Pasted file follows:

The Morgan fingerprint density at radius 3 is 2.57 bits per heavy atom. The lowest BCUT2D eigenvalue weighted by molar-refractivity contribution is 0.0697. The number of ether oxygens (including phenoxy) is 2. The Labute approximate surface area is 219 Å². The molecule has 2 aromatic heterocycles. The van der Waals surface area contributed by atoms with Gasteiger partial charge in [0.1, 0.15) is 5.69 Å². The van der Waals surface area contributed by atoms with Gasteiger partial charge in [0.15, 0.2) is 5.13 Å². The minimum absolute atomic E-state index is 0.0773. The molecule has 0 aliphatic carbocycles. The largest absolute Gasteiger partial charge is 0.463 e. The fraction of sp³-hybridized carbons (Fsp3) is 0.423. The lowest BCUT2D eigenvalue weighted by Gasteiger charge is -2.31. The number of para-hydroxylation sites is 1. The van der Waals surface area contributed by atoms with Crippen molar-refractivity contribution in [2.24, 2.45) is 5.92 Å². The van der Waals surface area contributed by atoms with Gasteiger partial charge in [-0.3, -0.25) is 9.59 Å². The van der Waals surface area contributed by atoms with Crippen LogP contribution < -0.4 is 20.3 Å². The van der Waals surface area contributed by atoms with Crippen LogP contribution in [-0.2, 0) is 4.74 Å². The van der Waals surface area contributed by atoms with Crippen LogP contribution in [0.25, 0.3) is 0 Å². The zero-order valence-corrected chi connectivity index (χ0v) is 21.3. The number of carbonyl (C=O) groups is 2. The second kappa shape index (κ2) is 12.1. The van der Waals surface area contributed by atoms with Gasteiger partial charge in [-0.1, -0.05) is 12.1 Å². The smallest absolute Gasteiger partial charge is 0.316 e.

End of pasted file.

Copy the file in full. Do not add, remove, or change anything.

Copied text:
The Morgan fingerprint density at radius 3 is 2.57 bits per heavy atom. The lowest BCUT2D eigenvalue weighted by molar-refractivity contribution is 0.0697. The number of ether oxygens (including phenoxy) is 2. The Labute approximate surface area is 219 Å². The molecule has 2 aromatic heterocycles. The van der Waals surface area contributed by atoms with Gasteiger partial charge in [0.1, 0.15) is 5.69 Å². The van der Waals surface area contributed by atoms with Gasteiger partial charge in [0.15, 0.2) is 5.13 Å². The minimum absolute atomic E-state index is 0.0773. The molecule has 0 aliphatic carbocycles. The largest absolute Gasteiger partial charge is 0.463 e. The fraction of sp³-hybridized carbons (Fsp3) is 0.423. The lowest BCUT2D eigenvalue weighted by Gasteiger charge is -2.31. The number of para-hydroxylation sites is 1. The van der Waals surface area contributed by atoms with Crippen molar-refractivity contribution in [2.24, 2.45) is 5.92 Å². The van der Waals surface area contributed by atoms with Gasteiger partial charge in [-0.3, -0.25) is 9.59 Å². The van der Waals surface area contributed by atoms with Crippen LogP contribution < -0.4 is 20.3 Å². The van der Waals surface area contributed by atoms with Crippen LogP contribution in [-0.2, 0) is 4.74 Å². The van der Waals surface area contributed by atoms with Crippen LogP contribution in [0.25, 0.3) is 0 Å². The zero-order valence-corrected chi connectivity index (χ0v) is 21.3. The number of carbonyl (C=O) groups is 2. The second kappa shape index (κ2) is 12.1. The van der Waals surface area contributed by atoms with Gasteiger partial charge in [-0.1, -0.05) is 12.1 Å². The smallest absolute Gasteiger partial charge is 0.316 e.